The Colorado Avalanche and forward Ryan O’Reilly are heading into what will likely be a very nasty arbitration hearing regarding a new contract. Even if the two sides agree on a short-term deal, it’s sounding like O’Reilly won’t be a long-term fixture with the club.
But, who knows, perhaps things won’t be as doom-filled as everyone is predicting. Maybe O’Reilly and the Avs bury the hatchet and work out a deal both sides can appreciate. Or, maybe Colorado decides to put all that hope in a garbage can and light it on fire by way of proposing O’Reilly actually take a pay-cut.
Sadly, while that last one should be the most far-fetched scenario, it actually happened. Yes, dealing with tenuous contract talks with O’Reilly for the second time in just over a calendar year, the Avs thought it was best to counter his most recent proposal with an offer to sign for less.
Word is O’Reilly is seeking about $6.75 million per year on his new deal. However, the Avalanche instead proposed a deal for $5.525 million. Last year, playing on the Calgary Flames offer sheet Colorado eventually matched, O’Reilly made $6.5 million. He also put forth his best season as a pro, scoring 28 goals and 64 points while also proving to be one of the league’s better defensive forwards. As a reward, the Avs would like to pay O’Reilly less money.
Seriously, though, what is Colorado thinking? The entire hockey world is under the belief that things are about to get incredibly messy between the Avs and one of their best players, with an arbitration hearing all but guaranteed to be tension-filled. So, in attempts to avoid it, Colorado decided to see if O’Reilly would welcome a 15% pay decrease?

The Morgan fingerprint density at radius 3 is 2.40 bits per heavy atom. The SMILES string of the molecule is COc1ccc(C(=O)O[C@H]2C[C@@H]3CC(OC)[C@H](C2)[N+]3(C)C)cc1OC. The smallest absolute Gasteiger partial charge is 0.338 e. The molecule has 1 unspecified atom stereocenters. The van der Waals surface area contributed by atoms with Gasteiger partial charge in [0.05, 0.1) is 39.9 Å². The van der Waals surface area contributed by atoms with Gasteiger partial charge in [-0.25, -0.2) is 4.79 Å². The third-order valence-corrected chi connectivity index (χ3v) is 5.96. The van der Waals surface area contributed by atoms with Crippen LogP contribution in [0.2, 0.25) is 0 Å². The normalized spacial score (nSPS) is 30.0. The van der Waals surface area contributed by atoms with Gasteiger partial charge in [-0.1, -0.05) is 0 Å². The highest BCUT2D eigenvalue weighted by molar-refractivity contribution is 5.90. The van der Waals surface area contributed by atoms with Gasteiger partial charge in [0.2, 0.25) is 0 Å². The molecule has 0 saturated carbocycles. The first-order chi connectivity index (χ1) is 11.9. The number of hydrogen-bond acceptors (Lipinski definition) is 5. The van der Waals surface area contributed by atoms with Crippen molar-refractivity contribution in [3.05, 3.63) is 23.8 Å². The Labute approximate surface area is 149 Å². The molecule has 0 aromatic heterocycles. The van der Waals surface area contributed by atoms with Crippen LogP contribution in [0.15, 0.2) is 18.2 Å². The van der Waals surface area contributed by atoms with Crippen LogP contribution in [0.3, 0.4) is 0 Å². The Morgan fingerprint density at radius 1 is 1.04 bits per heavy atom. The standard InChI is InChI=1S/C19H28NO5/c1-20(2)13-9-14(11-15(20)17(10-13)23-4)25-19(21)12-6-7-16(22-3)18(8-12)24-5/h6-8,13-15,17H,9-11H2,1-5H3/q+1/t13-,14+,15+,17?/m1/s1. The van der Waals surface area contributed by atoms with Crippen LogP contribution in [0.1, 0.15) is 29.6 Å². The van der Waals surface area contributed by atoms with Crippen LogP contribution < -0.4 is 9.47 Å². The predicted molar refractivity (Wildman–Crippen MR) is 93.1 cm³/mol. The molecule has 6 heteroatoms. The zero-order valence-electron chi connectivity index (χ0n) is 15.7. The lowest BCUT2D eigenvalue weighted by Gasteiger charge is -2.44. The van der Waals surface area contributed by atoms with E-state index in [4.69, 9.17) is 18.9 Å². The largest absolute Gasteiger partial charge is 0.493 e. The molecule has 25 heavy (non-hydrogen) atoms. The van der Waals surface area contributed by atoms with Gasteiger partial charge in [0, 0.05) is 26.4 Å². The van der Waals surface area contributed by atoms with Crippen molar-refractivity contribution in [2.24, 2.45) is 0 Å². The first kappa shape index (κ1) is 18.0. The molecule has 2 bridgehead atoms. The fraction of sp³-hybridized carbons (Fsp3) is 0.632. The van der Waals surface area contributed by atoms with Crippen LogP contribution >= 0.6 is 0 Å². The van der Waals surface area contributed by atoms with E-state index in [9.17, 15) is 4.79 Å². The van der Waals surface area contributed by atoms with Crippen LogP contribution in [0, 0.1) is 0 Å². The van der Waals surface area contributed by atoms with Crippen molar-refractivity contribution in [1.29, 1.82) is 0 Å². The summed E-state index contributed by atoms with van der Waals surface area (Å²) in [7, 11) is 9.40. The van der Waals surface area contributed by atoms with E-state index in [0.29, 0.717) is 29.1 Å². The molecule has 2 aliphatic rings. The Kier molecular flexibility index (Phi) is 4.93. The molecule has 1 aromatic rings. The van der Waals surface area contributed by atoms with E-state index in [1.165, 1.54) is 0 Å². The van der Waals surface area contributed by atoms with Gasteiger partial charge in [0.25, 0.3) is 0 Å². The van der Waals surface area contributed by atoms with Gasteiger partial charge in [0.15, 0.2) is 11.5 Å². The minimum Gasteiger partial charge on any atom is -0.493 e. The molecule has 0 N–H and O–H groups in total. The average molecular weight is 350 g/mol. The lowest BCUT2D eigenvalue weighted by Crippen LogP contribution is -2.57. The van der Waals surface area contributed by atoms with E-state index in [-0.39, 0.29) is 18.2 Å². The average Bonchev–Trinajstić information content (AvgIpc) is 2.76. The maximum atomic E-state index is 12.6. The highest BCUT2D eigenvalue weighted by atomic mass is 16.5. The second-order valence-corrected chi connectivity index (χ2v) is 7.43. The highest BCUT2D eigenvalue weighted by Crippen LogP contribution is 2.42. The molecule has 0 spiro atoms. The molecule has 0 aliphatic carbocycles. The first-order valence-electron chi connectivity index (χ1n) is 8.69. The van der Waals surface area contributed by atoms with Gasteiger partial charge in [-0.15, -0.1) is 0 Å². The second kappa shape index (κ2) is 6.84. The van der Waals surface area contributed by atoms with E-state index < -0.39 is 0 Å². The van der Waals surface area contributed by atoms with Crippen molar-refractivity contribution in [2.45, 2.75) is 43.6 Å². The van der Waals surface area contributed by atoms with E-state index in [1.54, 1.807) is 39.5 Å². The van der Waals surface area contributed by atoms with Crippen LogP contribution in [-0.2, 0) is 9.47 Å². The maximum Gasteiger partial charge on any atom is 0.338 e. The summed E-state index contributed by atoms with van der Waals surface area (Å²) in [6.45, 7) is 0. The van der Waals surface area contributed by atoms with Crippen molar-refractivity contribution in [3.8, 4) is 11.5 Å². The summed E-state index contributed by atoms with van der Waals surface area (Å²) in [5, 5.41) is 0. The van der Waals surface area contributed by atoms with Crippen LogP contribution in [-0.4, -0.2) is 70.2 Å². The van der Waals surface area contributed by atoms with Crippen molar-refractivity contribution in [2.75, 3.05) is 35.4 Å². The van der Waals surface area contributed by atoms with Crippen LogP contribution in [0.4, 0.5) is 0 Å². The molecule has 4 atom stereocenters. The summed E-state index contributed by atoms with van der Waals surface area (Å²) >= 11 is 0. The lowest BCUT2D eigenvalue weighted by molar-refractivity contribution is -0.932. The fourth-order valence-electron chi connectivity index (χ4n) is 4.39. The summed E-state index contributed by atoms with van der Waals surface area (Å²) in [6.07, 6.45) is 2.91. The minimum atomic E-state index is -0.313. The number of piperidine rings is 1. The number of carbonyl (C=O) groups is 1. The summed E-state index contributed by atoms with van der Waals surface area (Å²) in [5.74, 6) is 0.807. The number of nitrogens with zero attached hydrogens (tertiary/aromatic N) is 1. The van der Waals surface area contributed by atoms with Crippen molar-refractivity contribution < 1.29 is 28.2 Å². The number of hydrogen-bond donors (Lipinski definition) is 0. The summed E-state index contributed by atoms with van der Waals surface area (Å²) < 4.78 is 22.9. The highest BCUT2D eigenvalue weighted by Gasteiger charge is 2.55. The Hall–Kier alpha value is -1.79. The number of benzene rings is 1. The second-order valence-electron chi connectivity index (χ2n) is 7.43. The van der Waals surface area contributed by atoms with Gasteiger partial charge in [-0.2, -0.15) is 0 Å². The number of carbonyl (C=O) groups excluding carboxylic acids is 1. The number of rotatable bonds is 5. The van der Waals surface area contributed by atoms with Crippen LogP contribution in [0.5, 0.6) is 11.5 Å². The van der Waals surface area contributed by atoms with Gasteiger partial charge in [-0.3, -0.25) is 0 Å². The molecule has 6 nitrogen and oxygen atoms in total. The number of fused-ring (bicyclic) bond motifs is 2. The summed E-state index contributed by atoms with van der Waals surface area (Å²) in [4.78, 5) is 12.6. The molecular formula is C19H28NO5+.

You could argue O’Reilly may be asking a lot in this situation. If he were to get his demand of $6.75 million, he would be Colorado’s highest paid player. He had a great season last year, but he would also be getting more money than Matt Duchene, who has had a more productive career.
At the same time, this isn’t so much about how much O’Reilly deserves, it’s wondering what the thinking is behind Colorado attempting to convince him into taking less money. Most teams want to avoid the need for any sort of mediation in contract negotiations, but this move appears like it will only encourage it. It’s likely to come across as an immense insult, and will set the stage for what could be one of the most toxic arbitration sessions in recent memory.
The relationship between O’Reilly and the Avalanche has been a rocky one, going back to the stalled contract talks last year which almost resulted in O’Reilly staying overseas despite the conclusion of the league lockout. There was little hope the rapport amongst the two parties was about to take an upswing, but this latest instance could very well slam the door on any chances of keeping O’Reilly around for the long-haul.